May 2015

Algorithmic approach: Goal-based system relieves PFP symptoms

In the moment: Sports medicine


By P.K. Daniel

A new treatment algorithm for patients with patellofemoral pain syndrome (PFPS), designed by researchers at Nationwide Children’s Hospital in Columbus, OH, was associated with clinically significant improvement in pain and disability in a recent pilot study.

The investigators enrolled 30 patients with PFPS, who were assigned to subgroups based on a sequence of tests for fear avoidance, flexibility, and functional malalignment. Patients whose test results did not qualify them for one of those three subgroups were assigned to a fourth subgroup focused on progressive strengthening. All patients received physical therapy two times per week for six weeks, progressing from one subgroup to the next, in the order listed above, based on the achievement of subgroup-specific goals.

“The treatment algorithm is goal-based rather than intervention-based,” said lead study author Mitchell Selhorst, DPT, OCS. “For each subgroup, the goal is to address a primary impairment found to be important for patients with patellofemoral pain.”

After six weeks, the researchers found clinically significant improvements in AKPS (anterior knee pain scale) and GRoC (Global Rating of Change) scores for the 21 patients who were available for analysis. Eighty percent of patients progressed through all four subgroups by the end of the study, Selhorst said. The findings were published in the April issue of the International Journal of Sports Physical Therapy.

Investigators selected adolescent patients for their pilot study because individuals typically develop patellofemoral pain between ages 12 and 17 years. However, Selhorst said their algorithm may also be applicable in older individuals who present with quadriceps and hip musculature weakness, altered lower extremity kinematics, decreased flexibility, and psycho­social stressors.

Jennifer E. Earl-Boehm, PhD, ATC, an associate professor in the College of Health
Sciences at the University of Wisconsin in Milwaukee, said of the approach: “The flexibility, strength­ening, and neuromuscular approaches to treatment are all based on strong evidence from the literature. The psychological/educational intervention is a novel approach that has not yet been tested in the literature. … This has the potential to be impactful in their future RCT [randomized controlled trial].”

Although fear-avoidance interventions had not previously been studied in patients with PFPS, a 2009 study found fear-avoidance beliefs were strong predictors of pain and function after standard physical therapy in adults with PFP.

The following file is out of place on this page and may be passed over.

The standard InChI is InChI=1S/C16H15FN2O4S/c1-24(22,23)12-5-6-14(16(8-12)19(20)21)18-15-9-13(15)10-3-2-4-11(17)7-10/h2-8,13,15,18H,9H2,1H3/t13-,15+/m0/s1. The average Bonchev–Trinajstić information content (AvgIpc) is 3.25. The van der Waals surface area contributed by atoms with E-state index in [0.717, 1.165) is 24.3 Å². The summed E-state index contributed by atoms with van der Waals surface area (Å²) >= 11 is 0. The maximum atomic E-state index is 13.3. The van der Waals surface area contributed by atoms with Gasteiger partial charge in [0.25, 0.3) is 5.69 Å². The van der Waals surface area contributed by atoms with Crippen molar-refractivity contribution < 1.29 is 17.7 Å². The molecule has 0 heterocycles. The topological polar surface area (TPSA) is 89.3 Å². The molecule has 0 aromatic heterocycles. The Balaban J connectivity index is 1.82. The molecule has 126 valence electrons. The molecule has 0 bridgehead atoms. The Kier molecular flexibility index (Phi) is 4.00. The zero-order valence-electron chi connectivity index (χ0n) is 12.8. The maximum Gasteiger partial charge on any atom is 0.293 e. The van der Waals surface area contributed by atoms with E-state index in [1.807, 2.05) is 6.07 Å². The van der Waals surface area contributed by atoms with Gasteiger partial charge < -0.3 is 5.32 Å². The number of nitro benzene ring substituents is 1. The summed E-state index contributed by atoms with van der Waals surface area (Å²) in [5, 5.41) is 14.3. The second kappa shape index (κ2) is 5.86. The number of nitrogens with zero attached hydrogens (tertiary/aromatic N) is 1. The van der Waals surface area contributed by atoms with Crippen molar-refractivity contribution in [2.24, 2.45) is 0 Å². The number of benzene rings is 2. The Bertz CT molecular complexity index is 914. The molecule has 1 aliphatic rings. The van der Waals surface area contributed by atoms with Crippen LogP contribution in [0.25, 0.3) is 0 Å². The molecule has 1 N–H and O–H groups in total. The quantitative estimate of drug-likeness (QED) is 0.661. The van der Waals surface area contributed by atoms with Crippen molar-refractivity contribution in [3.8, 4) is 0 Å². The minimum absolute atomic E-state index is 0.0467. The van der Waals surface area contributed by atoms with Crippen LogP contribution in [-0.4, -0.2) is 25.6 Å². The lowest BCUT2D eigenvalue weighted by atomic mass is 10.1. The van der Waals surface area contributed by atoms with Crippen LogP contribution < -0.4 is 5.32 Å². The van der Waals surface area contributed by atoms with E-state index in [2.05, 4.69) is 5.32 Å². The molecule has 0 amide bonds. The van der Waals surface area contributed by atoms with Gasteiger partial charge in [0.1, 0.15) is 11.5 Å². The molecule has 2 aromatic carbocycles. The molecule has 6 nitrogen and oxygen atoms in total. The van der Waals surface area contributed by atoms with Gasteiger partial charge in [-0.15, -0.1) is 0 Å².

“We ordered the approach because there is research to show that, if psychosocial components are not addressed, the patient is less likely to improve no matter the physical intervention prescribed,” Selhorst said. “Patients with impaired flexibility are more likely to have poor body mechanics, as well as increased joint compression. Finally, before high-level strengthening is begun, we felt having proper mechanics was vital to avoid aggravation or reinjury to the patellofemoral joint.”

Selhorst also said the algorithm can be individualized to fit the patient’s and the treating clinician’s preferences with regard to specific interventions.

“The clinician is free to apply any intervention that will help them achieve the subgroup’s goal,” he said. “For example, if a patient is placed into the flexibility subgroup, the patient can be treated with static stretching, dynamic stretching, and even manual therapy. The key is to assess the patient’s response towards the goal of the subgroup.”

Investigators will make minor changes to the protocol and outcome measures for the larger RCT, for which recruitment is expected to begin in June. The researchers found that some patients (the 20% who did not complete the progression) had difficulty meeting the weight-bearing dorsiflexion range of motion goal required to advance from the flexibility subgroup to the functional malalignment subgroup. As a result, the researchers lowered the flexibility goal for the RCT protocol, but it is still within the 95% confidence interval found in previous research, Selhorst said.


Selhorst M, Rice W, Degenhart T, et al. Evaluation of a treatment algorithm for patients with patellofemoral pain syndrome: A pilot study. Int J Sports Phys Ther 2015;10(2):178-188.

Piva SR, Fitzgerald GK, Wisniewski S, Delitto A. Predictors of pain and function outcome after rehabilitation in
patients with patellofemoral pain syndrome. J Rehabil Med 2009;41(8): 604-612.

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